I must admit, I expected the eponymous bigsnax to be Kaiju-esque creatures, stomping around their island DLC habitat like Brothra, King Squidorah, or Peas-in-a-Podzilla. As it turns out, bigsnax are more like elephant sized, but I guess The Isle Of Elephantinesnax doesn’t have quite the same ring to it.
To be fair, this still makes bigsnax considerably larger than their buggy counterparts, towering over the likes of Chandlo and Shelda as they try to work out exactly what’s going on. Basically, the ‘snax are big, guys. You know, hence the name. The bigsnax are one of three major updates available in the free Bugsnax DLC, coming April 28, although for many they’ll be the main attraction. Homes and hats are also coming, but I’ll get to them later.
In a hands-off preview, Young Horses programmer Kevin Geisler says that The Isle of Bigsnax aims to create “a more well rounded rerelease of the game, adding the things that we didn't have time for previously.” The isle itself is a whole new area of the game, and adds 11 new Snax (plus an oversized Bunger). The island is “significantly larger than the other levels in the game,” according to Young Horses creative director Kevin Zuhn, but it remains one biome.
There are four questlines on the new island, one each for Triffany, Floosty, Chandlo, and Shelda. From our hands-off preview, it looks like more of the same kind of deal as the regular game. The Grumpuses are arguing, you need to solve some puzzles, and catch some ‘snax to fill out your Pokedex. Sorry, SnaxScope. That’s great news for me since I loved the main game, so more of the same is just what I want. For those who didn’t, it’s free DLC so stop complaining.
The puzzles themselves are new and quite innovative, you’ll have to make full use of your surroundings, equipment, and of course the wild bigsnax themselves to progress. Whether that’s enticing a Cheddorb to smash through a wall or bouncing off the trampoline-like back of a Clawbsteroni, the new ‘snax engage well with their environments and create interesting puzzles. There’s also more for your little Strabby in a Buggy Ball to do, as it was “a little underused in the main game,” says Zuhn.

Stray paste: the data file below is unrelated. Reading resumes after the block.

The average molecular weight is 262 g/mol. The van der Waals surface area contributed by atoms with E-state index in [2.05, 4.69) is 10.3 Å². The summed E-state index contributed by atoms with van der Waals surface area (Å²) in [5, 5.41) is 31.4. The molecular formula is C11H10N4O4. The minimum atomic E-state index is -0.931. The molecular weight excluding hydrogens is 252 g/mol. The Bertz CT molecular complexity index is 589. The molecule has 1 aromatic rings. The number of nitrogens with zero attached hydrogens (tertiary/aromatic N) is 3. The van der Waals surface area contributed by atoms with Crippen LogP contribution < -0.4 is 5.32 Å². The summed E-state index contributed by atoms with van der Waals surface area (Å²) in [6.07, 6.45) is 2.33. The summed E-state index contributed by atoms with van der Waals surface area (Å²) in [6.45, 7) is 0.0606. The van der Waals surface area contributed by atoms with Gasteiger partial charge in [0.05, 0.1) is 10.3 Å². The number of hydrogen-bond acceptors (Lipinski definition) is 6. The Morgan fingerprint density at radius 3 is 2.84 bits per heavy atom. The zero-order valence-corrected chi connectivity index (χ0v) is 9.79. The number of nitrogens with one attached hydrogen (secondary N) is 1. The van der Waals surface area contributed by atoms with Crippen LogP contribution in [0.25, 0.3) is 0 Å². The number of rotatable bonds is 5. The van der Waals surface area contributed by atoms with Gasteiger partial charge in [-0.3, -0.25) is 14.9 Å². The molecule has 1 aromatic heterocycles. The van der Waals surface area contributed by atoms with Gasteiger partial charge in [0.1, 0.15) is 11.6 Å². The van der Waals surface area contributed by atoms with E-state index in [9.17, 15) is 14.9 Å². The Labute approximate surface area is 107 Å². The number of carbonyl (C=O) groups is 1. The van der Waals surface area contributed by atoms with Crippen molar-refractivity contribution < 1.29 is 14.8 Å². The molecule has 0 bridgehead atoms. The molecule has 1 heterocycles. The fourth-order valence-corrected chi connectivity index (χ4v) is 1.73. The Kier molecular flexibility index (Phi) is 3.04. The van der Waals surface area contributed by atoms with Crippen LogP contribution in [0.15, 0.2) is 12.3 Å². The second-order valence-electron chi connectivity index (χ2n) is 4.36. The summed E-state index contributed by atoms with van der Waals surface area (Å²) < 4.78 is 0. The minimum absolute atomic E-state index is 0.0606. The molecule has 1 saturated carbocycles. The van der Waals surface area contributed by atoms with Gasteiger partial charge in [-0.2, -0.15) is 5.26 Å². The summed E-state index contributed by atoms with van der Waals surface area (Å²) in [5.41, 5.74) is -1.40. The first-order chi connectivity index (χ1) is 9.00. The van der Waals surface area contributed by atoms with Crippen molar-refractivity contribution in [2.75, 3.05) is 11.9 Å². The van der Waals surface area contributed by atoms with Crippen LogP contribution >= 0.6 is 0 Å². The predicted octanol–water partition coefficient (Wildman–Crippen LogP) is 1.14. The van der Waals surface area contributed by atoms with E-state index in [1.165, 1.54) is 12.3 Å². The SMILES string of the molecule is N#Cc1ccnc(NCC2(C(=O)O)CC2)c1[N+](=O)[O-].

There are a couple of downsides to the bigsnax, however. Firstly, to capture them you mostly need to shrink them down to regular size. This makes sense, seeing as your gear is equipped for catching regular ‘snax, but it still feels like a bit of a cop-out. Secondly, when fed to Grumpuses, they have the same effects as regular bugsnax, and offer no enlarging properties. That wasn’t meant to sound weird, honest.
While the new levels are more of the same Bugsnax goodness that you know and love, there are some new new additions to the game in the DLC, too. The first is collectible hats dotted around the game, which you can equip to Snax living in Gramble’s ranch. Yes, you read that right, bugsnax have hats now.
The DLC also adds fast travel between areas, which was the “most requested” feature in the game, and the ability to own and fully customise your own home in Snaxburg. From wallpaper to rugs, furniture to the exterior, everything in your little hut is customisable, coming across as a mini Animal Crossing simulator inside Bugsnax.
There’s nothing to complain about with free DLC – it won’t cost you anything, after all – but Switch and Xbox players will be especially excited to play the game for the first time (it'll be on Game Pass too). The DLC works in tandem with the main game, occurring at the same time as the main events rather than after the story has ended, and feels like an extended edition more than a spin-off.
If you loved Bugsnax and want to come back for seconds, then The Isle of Bigsnax looks like it’ll cater to you, and serve you a big old portion while you’re there. But if you’re new to this world, then you’re in for an even bigger treat, as the DLC looks like it’ll give you an even better first experience of the world of Bugsnax. Just be careful, because after all, you are what you eat.
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